Brokers are not necessarily required to act in their customers' best interest, even if they are advising on their retirement money. While that would seem to be a basic consumer protection, in Washington and on Wall Street it has proved to be wildly contentious.

Amid fierce pushback from the financial services industry, the Labor Department, which oversees retirement plans, recently delayed releasing a revised proposal that would require a broader group of professionals to put their clients' interest ahead of their own when dealing with their retirement accounts. The department said it would release the proposed rule in January, according to its regulatory agenda, instead of this August. (Phyllis C. Borzi of the Labor Department, had signaled that it could miss the deadline.)

"They have really been stymied by the financial industry, which is spending millions of dollars to fight this rule," said Karen Friedman, executive vice president and policy director at the Pension Rights Center, a nonprofit consumer group. "All the Labor Department is trying to do is modernize a rule that is out of date."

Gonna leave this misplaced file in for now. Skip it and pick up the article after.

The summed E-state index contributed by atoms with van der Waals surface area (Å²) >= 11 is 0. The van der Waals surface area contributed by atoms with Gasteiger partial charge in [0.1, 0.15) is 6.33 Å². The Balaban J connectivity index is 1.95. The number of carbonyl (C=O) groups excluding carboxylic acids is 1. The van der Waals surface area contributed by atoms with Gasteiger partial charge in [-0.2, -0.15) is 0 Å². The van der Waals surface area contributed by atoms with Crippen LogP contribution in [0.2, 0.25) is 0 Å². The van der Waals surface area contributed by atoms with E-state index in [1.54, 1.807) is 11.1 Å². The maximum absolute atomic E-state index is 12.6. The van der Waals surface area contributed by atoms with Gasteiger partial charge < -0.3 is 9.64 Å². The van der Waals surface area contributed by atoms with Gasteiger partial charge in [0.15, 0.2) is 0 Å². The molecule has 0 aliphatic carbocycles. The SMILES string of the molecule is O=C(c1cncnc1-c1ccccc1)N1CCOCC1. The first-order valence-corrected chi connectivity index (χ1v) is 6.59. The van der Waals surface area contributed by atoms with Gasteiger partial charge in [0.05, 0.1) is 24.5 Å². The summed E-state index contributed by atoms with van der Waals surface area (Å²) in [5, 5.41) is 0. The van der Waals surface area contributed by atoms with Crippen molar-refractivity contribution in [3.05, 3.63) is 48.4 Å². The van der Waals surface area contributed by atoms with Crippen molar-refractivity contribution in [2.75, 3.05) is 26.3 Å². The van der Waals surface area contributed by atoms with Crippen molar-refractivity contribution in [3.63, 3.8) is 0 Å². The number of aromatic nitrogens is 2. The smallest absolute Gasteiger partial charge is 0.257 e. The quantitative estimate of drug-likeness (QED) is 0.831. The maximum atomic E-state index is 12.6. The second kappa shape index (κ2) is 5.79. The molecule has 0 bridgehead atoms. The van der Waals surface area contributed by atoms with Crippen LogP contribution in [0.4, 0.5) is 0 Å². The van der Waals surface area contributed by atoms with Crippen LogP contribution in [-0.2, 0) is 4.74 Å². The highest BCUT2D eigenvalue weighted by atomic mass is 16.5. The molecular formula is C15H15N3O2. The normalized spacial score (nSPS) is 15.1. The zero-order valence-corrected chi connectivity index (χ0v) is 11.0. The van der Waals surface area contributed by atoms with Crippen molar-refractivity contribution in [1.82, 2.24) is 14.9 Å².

The agency is trying to amend a 1975 rule, part of the Employee Retirement Income Security Act, known as Erisa, which outlines when investment advisers become fiduciaries -- the eye-glazing legal term describing brokers who must put their customers' interests first. The rules are stricter for fiduciaries who handle consumers' tax-advantaged retirement money compared to fiduciaries under federal securities law.

But it is easy to avoid becoming a fiduciary under Erisa, consumer advocates say, because brokers must first meet a five-part test before they are required to follow the higher standard: If the advice is provided on a one-time basis, for instance, the rule does not apply. On top of that, the consumer and the broker must also "mutually agree" that the advice was the main reason for the investment decision.

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